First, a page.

Long-awaited science building will dominate campus
Building will put Snow back on the map in science education
EPHRAIM—Construction of Snow College’s long-awaited Robert M. and Joyce S. Graham Science Building is coming along well, says Dan Black, Snow’s dean of science and chemistry, and a tentative completion date is set for Aug. 8.
“We have a pretty good science tradition at Snow,” Black says, “but over the last few years our science facilities have just become kind of dated. This new building is going to put us back on the map.
“The new design and facilities are really going to bring us back up to speed where we should be, and I think it’s going to fast-forward us into becoming a real player in the education industry.”
After receiving a $19.6 million appropriation from the 2015 Utah Legislature and about $3.5 million from private donors, the school had enough to fund the building. A ground breaking was held in November 2015.
Okland Construction of Salt Lake City has been working steadily to meet the tentative deadline, says project manager Ryan Hales.
The 56,600 square-foot building will be comprised of two wings, one dedicated to laboratories and the other mostly for classrooms and offices.
The wings will be connected by a glass bridge lined with study and lounge areas for students. Between the wings will be a courtyard, which will be designed with a water theme.
In fact, Black says, water will be a reoccurring theme throughout the building. The theme transcends design aesthetics to incorporate real science, Black explains. The three floors of the building will represent the three states of water, the first floor representing the solid state of ice, the second floor representing liquid and the third floor representing water in its gaseous state.
The dual-wing design also allows for the sun to provide much of the light needed throughout the day. “The building was designed so that every classroom, every lab, every office has exterior windows to bring in sunlight,” Black says.
The building will be a mix of old and new, traditional and cutting-edge building techniques. “It’s mostly built with traditional techniques, such as steel beams,” Hales says.
But one innovative feature, Hales explains, is an air barrier system that will create an airtight seal to prevent contamination from outside coming in and will aid in keeping the building at controlled climate levels, one of the requirements for the new science building.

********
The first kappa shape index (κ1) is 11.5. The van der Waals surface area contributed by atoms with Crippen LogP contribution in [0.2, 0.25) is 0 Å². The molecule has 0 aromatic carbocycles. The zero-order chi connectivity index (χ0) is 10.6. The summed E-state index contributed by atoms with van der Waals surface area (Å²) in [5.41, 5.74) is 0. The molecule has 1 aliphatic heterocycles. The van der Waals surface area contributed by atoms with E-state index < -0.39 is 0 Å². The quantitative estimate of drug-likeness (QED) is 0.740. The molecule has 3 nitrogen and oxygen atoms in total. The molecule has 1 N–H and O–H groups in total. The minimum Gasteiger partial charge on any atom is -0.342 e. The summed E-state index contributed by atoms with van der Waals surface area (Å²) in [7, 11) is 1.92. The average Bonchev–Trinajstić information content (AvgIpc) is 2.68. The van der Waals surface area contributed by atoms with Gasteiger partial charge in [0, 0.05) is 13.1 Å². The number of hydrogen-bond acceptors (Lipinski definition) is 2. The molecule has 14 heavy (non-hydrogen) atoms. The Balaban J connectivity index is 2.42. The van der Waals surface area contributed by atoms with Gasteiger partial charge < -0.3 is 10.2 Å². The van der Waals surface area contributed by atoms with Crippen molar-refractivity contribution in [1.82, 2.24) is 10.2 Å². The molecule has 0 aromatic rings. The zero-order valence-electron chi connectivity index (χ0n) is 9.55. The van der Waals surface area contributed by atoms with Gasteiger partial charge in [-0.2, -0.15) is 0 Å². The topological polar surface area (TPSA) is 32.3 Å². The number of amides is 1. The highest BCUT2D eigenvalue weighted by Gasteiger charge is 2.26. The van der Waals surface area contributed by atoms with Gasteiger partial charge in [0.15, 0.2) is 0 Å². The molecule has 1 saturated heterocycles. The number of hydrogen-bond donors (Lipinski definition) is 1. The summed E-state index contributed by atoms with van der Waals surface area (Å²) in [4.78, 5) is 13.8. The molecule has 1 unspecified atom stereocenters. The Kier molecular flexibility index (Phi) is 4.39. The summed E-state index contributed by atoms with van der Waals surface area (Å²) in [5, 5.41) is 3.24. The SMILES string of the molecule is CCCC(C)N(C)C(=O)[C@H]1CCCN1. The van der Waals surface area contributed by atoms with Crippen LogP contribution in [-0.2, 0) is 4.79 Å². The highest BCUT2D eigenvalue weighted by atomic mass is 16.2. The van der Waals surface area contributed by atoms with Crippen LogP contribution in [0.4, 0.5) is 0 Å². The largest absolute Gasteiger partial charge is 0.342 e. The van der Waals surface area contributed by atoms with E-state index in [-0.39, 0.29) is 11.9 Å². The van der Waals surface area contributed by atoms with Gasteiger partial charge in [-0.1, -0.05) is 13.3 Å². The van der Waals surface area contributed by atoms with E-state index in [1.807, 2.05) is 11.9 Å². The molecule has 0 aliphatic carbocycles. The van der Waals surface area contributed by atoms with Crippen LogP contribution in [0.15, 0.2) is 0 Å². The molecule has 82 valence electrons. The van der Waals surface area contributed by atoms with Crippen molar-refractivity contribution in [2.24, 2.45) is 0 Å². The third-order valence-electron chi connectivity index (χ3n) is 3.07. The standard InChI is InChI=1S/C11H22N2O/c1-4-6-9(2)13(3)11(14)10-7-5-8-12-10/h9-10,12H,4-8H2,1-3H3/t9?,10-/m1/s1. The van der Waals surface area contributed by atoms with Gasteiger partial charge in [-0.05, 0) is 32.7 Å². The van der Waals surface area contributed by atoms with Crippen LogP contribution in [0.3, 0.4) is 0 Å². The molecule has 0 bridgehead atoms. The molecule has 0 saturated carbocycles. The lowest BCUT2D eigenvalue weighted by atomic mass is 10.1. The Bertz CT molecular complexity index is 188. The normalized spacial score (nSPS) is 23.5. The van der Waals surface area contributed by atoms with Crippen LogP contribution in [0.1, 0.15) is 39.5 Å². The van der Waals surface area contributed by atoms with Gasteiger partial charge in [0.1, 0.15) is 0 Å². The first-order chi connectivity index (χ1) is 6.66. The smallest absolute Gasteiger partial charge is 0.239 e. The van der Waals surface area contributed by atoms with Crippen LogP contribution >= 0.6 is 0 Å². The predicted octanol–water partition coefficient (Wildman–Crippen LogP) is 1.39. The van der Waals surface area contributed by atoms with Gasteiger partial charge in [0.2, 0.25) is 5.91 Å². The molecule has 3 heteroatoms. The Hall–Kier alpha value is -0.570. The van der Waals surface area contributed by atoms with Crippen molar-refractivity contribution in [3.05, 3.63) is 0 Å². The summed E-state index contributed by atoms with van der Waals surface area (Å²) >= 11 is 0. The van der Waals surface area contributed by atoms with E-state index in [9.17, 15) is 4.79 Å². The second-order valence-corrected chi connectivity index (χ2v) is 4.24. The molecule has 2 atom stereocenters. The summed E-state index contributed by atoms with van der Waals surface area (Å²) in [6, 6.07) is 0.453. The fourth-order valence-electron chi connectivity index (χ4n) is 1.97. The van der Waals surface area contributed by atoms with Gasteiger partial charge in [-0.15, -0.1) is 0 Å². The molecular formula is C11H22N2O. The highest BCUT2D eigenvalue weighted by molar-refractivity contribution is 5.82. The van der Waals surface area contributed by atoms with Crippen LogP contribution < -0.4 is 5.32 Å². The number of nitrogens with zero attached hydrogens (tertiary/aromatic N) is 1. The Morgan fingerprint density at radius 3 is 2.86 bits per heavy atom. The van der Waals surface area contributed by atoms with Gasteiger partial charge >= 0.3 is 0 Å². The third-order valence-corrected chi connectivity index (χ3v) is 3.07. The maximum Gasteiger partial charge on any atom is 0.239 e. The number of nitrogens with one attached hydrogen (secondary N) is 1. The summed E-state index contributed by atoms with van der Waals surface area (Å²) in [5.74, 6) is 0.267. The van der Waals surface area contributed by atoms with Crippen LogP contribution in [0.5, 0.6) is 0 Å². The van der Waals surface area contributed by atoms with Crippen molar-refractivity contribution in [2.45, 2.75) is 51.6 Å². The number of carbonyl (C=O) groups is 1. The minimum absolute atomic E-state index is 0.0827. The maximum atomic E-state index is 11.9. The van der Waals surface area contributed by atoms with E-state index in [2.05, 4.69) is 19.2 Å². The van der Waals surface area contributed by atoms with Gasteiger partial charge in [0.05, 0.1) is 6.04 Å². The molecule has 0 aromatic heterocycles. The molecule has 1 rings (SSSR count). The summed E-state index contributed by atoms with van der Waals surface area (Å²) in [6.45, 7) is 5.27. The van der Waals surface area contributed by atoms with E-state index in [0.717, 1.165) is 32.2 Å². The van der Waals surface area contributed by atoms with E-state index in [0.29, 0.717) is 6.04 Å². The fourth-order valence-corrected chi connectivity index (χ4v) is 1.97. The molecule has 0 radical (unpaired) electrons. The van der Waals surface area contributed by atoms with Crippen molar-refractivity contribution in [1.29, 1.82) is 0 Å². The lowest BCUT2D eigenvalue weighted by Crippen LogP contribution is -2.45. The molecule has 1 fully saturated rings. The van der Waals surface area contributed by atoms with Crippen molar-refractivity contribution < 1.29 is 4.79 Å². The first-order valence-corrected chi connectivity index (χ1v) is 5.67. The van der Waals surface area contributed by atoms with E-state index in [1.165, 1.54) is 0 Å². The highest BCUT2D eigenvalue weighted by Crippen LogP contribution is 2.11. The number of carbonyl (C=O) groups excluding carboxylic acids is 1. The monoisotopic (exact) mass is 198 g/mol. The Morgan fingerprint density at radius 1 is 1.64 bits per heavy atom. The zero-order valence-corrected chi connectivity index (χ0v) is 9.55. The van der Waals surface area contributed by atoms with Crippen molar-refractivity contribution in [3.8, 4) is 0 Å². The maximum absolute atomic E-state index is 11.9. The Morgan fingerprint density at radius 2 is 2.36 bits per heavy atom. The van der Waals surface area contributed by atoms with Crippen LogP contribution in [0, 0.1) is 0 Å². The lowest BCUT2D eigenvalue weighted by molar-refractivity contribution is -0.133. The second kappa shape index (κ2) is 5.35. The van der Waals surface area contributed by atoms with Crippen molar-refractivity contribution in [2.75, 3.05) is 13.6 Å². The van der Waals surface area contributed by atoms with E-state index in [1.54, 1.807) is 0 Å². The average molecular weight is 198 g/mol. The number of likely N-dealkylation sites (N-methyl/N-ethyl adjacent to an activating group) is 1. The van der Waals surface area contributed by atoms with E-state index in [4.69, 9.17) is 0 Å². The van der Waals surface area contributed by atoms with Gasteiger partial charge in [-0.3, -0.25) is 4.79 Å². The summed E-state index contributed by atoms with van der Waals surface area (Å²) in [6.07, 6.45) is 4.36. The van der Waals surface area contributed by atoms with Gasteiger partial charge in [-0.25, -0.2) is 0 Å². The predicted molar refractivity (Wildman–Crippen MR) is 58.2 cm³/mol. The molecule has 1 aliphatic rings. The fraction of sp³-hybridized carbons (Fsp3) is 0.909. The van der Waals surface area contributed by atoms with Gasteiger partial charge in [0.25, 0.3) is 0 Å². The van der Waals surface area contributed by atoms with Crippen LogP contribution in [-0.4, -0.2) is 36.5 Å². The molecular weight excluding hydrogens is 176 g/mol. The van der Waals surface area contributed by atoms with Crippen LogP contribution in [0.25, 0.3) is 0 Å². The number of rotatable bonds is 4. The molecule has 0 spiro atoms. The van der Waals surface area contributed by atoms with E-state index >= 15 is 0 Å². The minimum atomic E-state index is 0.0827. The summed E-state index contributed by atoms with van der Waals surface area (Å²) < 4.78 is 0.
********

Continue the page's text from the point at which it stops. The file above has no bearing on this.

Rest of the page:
“Essentially, the building will be all positive pressure,” Hales says of the air barrier system. “There will always be air pushing its way out of the building to keep outside air and water from seeping in.”
According to Black, the air barrier system is not the only way the new building will use air to help with climate control. The chemistry lab in the building will have a dozen independent fume hoods to enhance ventilation and help prevent lab accidents.
Another change in the lab setting once the new science building is complete will be addition of chemistry “pods.” Black says each pod can fit up to four people comfortably and will have its own hookups and ventilation.
The pods are designed to encourage group collaboration in experiments while isolating the research or experiment from outside influences.
In an effort to maintain flexibility, some areas, such as the chemistry lab itself, have been designed to be multi-purpose, Black says. A retractable wall can either divide an area into two separate chemistry labs, or retract and convert the space into a 24-seat classroom.
A couple of other modern features will be a biology research lab similar to what students would find in the workplace, and an engineering lab equipped with materials testing equipment.
Black wants the science building to provide offerings to the community beyond the student population. He says he wants the building to be an embodiment and figurehead of science for Snow College.
Interactive learning displays are planned throughout the building. The displays could showcase technologies such as 3-D printing. A planetarium is also being planned. The displays are meant to inspire curiosity in science. He foresees the public touring the displays and engaging in STEM-oriented education events there.
We want this building to literally ‘speak’ science,” he says.